Not only is there a failure to aver when and how much money was paid before the purchase was made, but the first allegation above quoted leaves a doubt whether the payment was made before or after the patent was taken. In one place they say that they thereby permitted and enabled the defendant to procure a patent for said premises, and from time to time thereafter paid the defendant, and immediately follow it by an averment that thereafter, to-wit on or about the 15th day of May, the defendant made the purchase. The subsequent allegation throws additional doubt upon the question, and in fact is susceptible of the implication that plaintiffs were by no means confident that they had paid any considerable amount, but were willing to pay their share upon being informed of the amount still due.

We think the contention of the plaintiffs that a trust is made out by operation of law is not sustained. The allegations amount to nothing more than that they made certain advances of money to defendant for the purchase of this interest; but when, or in what form, or at what time such advances were made is left entirely unanswered. As plaintiffs have chosen to stand upon their complaint without apparently asking leave to amend, which we cannot doubt would have been readily granted, we are constrained to hold the allegations insufficient to create a trust.

Page 138 U. S. 594

2. Was there a part performance of the parol contract with the defendant sufficient to take the case out of the statute? The only act alleged in that connection is the surrender of possession to the defendant, or, in the language of the complaint, that,

"relying upon the good faith and honesty of the defendant, plaintiffs thereupon relinquished and delivered their possession of said premises to the defendant, and that the defendant then and there was admitted and went into possession of the same, in compliance with and under said agreement and said trust."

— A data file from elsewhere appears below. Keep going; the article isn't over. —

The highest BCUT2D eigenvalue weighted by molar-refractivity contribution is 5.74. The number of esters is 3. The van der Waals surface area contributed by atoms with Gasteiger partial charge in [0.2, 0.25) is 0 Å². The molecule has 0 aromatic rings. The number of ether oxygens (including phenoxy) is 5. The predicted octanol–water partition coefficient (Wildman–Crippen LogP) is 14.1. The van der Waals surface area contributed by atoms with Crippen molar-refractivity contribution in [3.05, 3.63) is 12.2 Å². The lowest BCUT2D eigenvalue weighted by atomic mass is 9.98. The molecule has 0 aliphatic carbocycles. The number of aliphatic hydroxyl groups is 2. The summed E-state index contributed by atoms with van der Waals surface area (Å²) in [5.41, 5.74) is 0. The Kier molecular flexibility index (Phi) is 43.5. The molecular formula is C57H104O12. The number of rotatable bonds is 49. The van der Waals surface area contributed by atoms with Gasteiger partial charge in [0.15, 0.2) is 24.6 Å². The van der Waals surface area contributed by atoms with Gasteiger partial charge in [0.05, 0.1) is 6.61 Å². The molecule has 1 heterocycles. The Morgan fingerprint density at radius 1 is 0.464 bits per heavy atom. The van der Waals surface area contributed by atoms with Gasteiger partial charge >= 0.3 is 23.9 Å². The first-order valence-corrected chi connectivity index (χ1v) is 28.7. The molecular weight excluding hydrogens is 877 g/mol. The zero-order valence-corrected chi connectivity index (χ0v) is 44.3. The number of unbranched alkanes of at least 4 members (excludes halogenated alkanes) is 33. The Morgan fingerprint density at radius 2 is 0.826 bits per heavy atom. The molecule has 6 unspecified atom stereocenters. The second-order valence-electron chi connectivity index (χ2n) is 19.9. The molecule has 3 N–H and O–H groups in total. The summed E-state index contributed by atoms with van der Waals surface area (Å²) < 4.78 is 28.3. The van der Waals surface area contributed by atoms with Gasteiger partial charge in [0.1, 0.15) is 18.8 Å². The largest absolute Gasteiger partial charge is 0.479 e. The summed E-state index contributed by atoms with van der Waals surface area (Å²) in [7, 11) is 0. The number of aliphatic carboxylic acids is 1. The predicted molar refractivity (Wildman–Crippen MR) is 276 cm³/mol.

This, however, must be taken in connection with the prior allegation that the "defendant was about to proceed to procure a patent" to himself for the same premises, "under a pretended location and claim designated by him as the Odin' lode," whereupon plaintiffs apprised him that they "claimed, owned, and possessed said premises," and would adverse and contest his application. Now, conceding that the surrender of possession to the defendant is a sufficient performance to take a case out of the statute, such surrender must be made in pursuance of the contract, and be referable to it. In short, it must be a new possession under the contract, and not merely the continuance of a former possession claimed under a different right or title. Pomeroy on Contracts secs. 116, 123; Morphett v. Jones, 1 Swans. 172; Wills v. Stradling, 3 Vesey Jr. 378; Anderson v. Chick, 1 Bailey's Eq. 118; Smith v. Smith, 1 Rich.Eq. 130; Jacobs v. Peterborough & Shirley Railroad Co., 8 Cush. 223; Jones v. Peterman, 3 S. & R. 543; Christy v. Barnhart, 14 Penn.St. 260; Johnston v. Glancey, 4 Blackford 94. As stated by Mr. Justice Grier in Purcell v. Miner, 4 Wall. 513, 71 U. S. 518, delivery of possession "will not be satisfied by proof of a scrambling and litigious possession."

Taking the averments of the complaint together, it appears that both these parties had located and claimed this lode, and that plaintiffs were preparing to adverse and contest defendant's application for a patent, when a bargain was made between them by which it was agreed that plaintiffs should relinquish such possession as they had to defendant in consideration of the latter's agreeing to purchase the land upon

Page 138 U. S. 595

their joint account. In Clinan v. Cooke, 1 Sch. & Lef. 41, Lord Redesdale indicated, as a test, whether the party let into possession could have been treated as a trespasser in the absence of the parol agreement, and this has been accepted by many writers upon equity jurisprudence as a most satisfactory criterion. Now it does not appear in this case that the antecedent relations of the defendant to this land were changed by reason of this contract, and it does appear that the only change that took place, in fact arose from the plaintiffs' withdrawal in favor of the defendant, and from their refraining to prosecute an adverse claim which was never filed. This would clearly be insufficient to take the case out of the statute. If in fact plaintiffs had been in the exclusive possession of the lode in question and defendant had never been in possession or exercised acts of ownership until the bargain was made between them, and the plaintiffs had surrendered possession in pursuance of the contract, it would have been easy to set forth such facts in unequivocal terms, and not have left them to be inferred from the ambiguous averments of this complaint.

There was no error in sustaining the demurrer, and the judgment of the court below must be

Affirmed.